Written by Georgia Nicolaou
EU Project Manager
Center for Social Innovation
Unfortunately in Cyprus there are no specific laws or regulations which deal with Circular Economy issues and there is a general lack of environmental policies and guidelines. However, Cyprus is under an obligation as a member state of the European Union, to comply with the European laws, and especially with the new draft EU Climate Law and the new Action Plan for a Circular Economy. The EU Action Plan for Circular Economy was adopted by the European Commission in March 2020 and it represents one of the main blocks of the European Green Deal for sustainable growth.
The EU Action Plan for Circular Economy introduced legislative and non-legislative measures to promote circular work for people, make sustainable products, ensure less waste and empower consumers.
Such directives and legislation play a catalytic role in the upgrading and further development of the legislative framework in regards to the circular economy in Cyprus. The legal framework in Cyprus has been partially harmonized with the European legislation mainly through the enactment of the Law on Waste of 2011 (185 (I) / 2011) which adopts the basic principles of Directive 2008/98 / EC. However, according to Ioannou there is not enough specialized legislation on specific categories of waste, and regulations and decrees are either scarce or limited . The Cyprus government has also amended 5 laws in order to set new and ambitious targets for the separate collection and management of waste and the recycling of packaging by 2035 .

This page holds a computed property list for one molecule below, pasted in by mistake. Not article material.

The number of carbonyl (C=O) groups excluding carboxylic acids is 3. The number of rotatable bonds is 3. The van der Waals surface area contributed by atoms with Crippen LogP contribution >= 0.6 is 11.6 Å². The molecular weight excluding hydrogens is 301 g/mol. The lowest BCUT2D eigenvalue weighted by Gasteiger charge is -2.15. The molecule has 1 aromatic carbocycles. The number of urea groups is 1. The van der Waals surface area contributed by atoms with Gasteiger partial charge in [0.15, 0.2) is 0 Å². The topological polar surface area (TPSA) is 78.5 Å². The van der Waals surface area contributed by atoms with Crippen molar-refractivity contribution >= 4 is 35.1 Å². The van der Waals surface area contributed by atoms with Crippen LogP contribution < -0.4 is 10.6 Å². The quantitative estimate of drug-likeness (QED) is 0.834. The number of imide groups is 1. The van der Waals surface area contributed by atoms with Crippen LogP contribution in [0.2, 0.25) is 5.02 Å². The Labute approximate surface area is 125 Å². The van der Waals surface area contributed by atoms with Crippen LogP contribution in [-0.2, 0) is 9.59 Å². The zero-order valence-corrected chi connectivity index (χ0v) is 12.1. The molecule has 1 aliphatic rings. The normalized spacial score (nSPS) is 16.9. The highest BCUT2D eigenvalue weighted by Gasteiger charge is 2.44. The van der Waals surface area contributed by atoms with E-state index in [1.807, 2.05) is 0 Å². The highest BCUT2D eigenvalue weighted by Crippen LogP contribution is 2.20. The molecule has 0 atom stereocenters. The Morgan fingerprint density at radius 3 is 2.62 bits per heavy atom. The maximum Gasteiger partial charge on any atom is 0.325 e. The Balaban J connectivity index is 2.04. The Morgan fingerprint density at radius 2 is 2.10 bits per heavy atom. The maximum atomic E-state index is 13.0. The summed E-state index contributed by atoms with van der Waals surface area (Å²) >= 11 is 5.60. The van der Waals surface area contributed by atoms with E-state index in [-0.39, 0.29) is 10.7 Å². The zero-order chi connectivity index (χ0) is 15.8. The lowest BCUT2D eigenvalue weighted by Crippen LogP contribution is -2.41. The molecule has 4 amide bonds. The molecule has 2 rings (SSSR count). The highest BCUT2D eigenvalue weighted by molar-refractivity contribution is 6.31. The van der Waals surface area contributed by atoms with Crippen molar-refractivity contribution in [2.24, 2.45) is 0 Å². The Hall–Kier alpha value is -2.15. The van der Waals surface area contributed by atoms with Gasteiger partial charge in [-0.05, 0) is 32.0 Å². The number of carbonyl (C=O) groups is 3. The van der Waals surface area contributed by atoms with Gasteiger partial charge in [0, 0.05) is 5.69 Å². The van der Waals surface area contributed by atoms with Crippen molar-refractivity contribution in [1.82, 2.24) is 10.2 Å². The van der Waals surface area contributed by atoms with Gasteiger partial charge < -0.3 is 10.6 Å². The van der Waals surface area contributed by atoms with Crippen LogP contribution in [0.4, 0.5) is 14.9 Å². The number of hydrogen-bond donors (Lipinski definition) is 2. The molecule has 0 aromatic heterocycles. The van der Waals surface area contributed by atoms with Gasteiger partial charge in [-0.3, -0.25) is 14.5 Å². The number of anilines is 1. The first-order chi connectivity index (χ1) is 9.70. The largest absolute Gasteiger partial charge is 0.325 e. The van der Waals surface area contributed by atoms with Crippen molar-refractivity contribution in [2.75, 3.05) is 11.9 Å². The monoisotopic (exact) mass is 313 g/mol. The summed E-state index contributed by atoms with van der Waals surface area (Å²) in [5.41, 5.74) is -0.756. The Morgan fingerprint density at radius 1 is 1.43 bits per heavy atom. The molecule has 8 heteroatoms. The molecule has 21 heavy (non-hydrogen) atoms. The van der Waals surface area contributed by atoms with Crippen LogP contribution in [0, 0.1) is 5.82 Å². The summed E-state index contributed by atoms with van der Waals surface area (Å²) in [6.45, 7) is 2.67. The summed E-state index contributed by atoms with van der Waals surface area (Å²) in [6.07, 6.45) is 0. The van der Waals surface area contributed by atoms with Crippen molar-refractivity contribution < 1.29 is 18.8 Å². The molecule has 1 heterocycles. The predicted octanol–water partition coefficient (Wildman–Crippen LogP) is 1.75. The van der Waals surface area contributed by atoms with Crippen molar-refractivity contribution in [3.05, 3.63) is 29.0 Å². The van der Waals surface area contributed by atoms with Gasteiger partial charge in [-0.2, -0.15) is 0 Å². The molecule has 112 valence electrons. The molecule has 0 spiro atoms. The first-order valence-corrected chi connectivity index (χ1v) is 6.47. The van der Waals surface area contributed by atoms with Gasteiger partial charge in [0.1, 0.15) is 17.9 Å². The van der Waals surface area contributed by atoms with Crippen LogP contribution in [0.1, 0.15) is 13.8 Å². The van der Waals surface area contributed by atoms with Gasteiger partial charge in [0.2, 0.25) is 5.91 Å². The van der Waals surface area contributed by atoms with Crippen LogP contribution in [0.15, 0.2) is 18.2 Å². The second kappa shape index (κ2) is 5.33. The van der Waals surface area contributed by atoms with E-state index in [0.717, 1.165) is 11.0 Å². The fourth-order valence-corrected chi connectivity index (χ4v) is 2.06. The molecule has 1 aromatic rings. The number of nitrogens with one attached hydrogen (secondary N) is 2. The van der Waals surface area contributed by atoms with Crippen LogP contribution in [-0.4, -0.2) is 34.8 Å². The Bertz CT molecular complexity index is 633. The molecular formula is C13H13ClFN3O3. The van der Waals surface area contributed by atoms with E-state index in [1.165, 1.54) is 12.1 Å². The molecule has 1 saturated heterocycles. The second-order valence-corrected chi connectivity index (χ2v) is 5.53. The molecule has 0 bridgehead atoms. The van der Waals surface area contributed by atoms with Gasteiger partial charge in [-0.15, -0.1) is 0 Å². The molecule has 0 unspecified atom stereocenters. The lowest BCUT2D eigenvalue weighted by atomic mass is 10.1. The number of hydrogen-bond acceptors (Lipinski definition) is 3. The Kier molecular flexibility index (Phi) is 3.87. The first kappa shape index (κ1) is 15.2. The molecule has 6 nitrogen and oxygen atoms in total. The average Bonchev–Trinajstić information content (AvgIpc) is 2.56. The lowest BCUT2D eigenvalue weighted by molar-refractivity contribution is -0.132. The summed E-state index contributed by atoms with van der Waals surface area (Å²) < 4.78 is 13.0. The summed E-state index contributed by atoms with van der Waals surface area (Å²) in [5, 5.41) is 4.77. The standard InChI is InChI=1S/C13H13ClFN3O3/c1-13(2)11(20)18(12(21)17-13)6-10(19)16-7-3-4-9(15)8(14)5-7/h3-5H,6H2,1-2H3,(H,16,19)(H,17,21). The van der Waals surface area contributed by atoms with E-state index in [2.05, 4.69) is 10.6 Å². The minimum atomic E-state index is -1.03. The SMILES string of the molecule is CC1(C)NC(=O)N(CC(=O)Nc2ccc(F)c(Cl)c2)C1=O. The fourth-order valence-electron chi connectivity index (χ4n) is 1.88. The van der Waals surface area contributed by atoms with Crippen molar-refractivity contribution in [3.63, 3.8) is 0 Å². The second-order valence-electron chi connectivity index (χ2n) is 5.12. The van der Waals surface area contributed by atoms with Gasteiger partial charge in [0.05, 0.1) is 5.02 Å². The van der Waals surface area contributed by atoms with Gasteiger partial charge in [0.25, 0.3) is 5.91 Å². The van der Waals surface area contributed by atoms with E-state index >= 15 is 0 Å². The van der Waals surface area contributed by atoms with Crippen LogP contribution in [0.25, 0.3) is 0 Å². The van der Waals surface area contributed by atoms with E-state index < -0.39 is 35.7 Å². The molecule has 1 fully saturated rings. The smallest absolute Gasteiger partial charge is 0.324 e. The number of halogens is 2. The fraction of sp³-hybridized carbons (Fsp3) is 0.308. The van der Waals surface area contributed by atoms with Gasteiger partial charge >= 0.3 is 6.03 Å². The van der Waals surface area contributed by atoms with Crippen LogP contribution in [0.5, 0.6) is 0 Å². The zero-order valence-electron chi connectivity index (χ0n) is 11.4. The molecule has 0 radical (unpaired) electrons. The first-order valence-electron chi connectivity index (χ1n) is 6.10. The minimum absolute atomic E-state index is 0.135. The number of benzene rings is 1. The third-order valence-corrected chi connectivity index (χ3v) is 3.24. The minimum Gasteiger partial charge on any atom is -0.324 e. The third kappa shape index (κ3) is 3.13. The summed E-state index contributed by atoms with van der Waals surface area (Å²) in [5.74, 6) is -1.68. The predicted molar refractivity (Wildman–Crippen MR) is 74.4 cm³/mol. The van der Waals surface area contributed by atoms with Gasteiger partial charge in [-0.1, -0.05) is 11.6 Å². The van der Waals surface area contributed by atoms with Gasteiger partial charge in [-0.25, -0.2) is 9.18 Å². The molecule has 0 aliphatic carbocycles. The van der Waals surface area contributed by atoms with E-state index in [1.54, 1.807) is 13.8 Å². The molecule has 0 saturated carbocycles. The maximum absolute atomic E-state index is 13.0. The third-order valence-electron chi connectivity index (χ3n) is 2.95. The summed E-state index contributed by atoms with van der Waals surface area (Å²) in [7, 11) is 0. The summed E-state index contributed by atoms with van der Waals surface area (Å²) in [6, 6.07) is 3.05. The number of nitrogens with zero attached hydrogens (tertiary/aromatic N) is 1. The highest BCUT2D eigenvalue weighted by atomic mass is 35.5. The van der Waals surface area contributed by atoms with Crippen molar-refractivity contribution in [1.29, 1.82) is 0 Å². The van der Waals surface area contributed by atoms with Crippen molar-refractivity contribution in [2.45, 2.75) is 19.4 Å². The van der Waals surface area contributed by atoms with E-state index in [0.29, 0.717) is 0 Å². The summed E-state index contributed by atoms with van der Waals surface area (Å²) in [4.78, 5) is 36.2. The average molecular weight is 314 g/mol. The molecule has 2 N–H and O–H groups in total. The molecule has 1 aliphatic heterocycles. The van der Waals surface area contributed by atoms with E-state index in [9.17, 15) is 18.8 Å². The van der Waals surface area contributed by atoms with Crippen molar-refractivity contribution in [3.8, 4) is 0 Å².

In regards to circular economy as a business model and circular economy and entrepreneurship, Cyprus scored only 62 in the 2018 assessment for eco-innovation (EU average = 100) . Also, Cyprus has only registered an average of 1.4 full-time green employees per Small and Medium Enterprise . Consequently, it can be concluded that Cyprus is also slow in introducing a legal framework and policies regarding circular economy linked to entrepreneurship. However, the government in cooperation with several organizations have tried to introduce several projects and initiatives to promote a circular economy business model in line with EU regulations. For example, the “Business4Climate” initiative, developed by the government, several universities and public authorities, aims at reducing the company’s emissions by 2030, subsidized for their low-carbon investments with an amount proportional to the amount of emissions they will curb.